When Anthony Browne accepted the job of Chief Executive Officer of the British Bankers’ Association in June, it had responsibility for the world’s most important benchmark interest rate. Following the Libor-rigging scandal, it is likely to be little more than just another lobby group.
Regulators and lawmakers are weighing whether to strip the lobby group of its role overseeing the setting of Libor, the reference for more than $500 trillion of securities, after a worldwide probe into at least a dozen banks showed some had tried to rig the rate. U.S. Treasury Secretary Timothy Geithner and the Bank of England have both faulted the BBA for failing to fix Libor in 2008 when the Bank for International Settlements first raised concern that the benchmark was being manipulated.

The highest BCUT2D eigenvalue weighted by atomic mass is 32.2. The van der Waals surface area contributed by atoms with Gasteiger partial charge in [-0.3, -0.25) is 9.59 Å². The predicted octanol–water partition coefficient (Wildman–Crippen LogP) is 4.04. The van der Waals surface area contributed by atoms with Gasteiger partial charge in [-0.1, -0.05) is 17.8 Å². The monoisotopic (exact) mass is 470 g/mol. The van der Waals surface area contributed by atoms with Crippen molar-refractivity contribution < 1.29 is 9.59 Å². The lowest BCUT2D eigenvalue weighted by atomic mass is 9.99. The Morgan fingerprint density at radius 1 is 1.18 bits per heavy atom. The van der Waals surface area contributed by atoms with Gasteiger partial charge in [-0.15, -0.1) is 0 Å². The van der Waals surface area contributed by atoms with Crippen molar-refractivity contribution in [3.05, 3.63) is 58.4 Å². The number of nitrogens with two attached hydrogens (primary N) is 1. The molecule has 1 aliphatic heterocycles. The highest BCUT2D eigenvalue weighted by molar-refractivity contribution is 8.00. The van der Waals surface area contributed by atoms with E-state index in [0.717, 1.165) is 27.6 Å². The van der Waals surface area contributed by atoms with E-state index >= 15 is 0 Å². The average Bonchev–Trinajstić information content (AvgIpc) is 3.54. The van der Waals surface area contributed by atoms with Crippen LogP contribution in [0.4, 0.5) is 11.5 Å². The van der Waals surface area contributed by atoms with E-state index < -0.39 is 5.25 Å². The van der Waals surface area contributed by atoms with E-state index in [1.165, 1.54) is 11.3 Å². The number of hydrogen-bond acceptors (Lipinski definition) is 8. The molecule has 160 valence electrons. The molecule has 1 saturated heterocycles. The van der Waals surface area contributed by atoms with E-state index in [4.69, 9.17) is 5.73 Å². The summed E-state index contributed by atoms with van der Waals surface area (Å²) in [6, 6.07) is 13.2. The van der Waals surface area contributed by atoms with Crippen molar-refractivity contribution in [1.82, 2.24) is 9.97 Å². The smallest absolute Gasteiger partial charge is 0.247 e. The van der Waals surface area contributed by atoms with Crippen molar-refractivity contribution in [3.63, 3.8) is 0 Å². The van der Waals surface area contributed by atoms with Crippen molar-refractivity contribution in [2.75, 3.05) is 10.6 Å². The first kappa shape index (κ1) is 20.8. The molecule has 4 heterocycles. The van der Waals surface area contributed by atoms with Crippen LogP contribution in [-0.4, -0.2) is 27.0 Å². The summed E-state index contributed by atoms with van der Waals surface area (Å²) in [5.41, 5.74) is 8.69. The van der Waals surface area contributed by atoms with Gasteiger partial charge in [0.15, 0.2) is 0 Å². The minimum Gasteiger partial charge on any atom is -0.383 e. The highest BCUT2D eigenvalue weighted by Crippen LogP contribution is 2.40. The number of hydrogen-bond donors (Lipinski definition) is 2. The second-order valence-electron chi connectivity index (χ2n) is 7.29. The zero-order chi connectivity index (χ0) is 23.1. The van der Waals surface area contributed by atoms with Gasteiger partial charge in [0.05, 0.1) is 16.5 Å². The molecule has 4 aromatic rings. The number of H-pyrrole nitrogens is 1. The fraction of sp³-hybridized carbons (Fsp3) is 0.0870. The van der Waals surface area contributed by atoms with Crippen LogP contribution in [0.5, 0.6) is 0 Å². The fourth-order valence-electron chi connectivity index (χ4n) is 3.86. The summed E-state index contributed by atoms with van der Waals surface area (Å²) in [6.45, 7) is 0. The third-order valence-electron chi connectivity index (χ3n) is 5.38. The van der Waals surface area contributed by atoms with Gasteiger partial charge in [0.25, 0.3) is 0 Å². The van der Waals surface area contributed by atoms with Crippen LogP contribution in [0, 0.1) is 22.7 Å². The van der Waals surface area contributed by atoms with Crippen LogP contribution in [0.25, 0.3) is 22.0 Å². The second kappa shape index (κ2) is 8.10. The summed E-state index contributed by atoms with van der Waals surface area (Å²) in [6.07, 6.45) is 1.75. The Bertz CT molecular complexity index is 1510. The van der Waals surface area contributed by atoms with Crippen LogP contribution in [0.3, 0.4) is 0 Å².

In the meantime the group is still searching for a replacement chairman after Marcus Agius, who held the same role at Barclays, stepped down from both jobs after regulators fined his bank a record 290 million pounds for rigging the rate.
“Banks’ quotes are determined by strategic behavior as well as credit quality and funding needs,” the BIS said in its quarterly review.
The BBA said in an e-mailed statement this week that it would forward the findings of its own review to the FSA’s Wheatley.